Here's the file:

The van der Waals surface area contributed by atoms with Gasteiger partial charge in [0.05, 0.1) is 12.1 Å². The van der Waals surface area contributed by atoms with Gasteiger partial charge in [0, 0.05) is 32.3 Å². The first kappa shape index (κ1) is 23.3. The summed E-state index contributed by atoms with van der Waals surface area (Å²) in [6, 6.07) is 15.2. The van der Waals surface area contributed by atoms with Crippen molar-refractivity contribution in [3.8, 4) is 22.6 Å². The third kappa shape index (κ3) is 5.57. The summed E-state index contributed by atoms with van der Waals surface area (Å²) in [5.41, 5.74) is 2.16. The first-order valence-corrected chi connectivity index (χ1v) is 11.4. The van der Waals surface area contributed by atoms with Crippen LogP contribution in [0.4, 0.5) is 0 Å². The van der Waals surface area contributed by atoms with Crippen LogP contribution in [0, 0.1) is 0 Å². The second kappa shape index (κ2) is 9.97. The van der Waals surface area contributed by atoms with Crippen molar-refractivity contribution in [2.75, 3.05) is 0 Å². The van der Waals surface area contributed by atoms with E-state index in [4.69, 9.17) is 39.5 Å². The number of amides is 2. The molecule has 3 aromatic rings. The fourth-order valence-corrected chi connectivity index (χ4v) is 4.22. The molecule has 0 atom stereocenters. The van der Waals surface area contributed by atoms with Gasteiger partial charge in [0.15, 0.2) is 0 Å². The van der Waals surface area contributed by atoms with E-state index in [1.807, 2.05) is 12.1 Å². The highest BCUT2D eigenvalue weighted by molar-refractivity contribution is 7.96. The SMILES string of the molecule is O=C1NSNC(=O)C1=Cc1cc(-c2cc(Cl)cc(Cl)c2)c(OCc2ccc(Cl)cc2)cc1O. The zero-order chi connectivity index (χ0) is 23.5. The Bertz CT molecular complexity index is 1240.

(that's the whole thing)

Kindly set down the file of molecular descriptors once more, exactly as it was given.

The van der Waals surface area contributed by atoms with Gasteiger partial charge in [0.05, 0.1) is 12.1 Å². The van der Waals surface area contributed by atoms with Gasteiger partial charge in [0, 0.05) is 32.3 Å². The first kappa shape index (κ1) is 23.3. The summed E-state index contributed by atoms with van der Waals surface area (Å²) in [6, 6.07) is 15.2. The van der Waals surface area contributed by atoms with Crippen molar-refractivity contribution in [3.8, 4) is 22.6 Å². The third kappa shape index (κ3) is 5.57. The summed E-state index contributed by atoms with van der Waals surface area (Å²) in [5.41, 5.74) is 2.16. The first-order valence-corrected chi connectivity index (χ1v) is 11.4. The van der Waals surface area contributed by atoms with Crippen LogP contribution in [0.4, 0.5) is 0 Å². The van der Waals surface area contributed by atoms with Crippen LogP contribution in [0, 0.1) is 0 Å². The second kappa shape index (κ2) is 9.97. The van der Waals surface area contributed by atoms with Crippen molar-refractivity contribution in [2.75, 3.05) is 0 Å². The van der Waals surface area contributed by atoms with E-state index in [4.69, 9.17) is 39.5 Å². The number of amides is 2. The molecule has 3 aromatic rings. The fourth-order valence-corrected chi connectivity index (χ4v) is 4.22. The molecule has 0 atom stereocenters. The van der Waals surface area contributed by atoms with Gasteiger partial charge in [0.15, 0.2) is 0 Å². The van der Waals surface area contributed by atoms with E-state index in [1.807, 2.05) is 12.1 Å². The highest BCUT2D eigenvalue weighted by molar-refractivity contribution is 7.96. The SMILES string of the molecule is O=C1NSNC(=O)C1=Cc1cc(-c2cc(Cl)cc(Cl)c2)c(OCc2ccc(Cl)cc2)cc1O. The zero-order chi connectivity index (χ0) is 23.5. The Bertz CT molecular complexity index is 1240.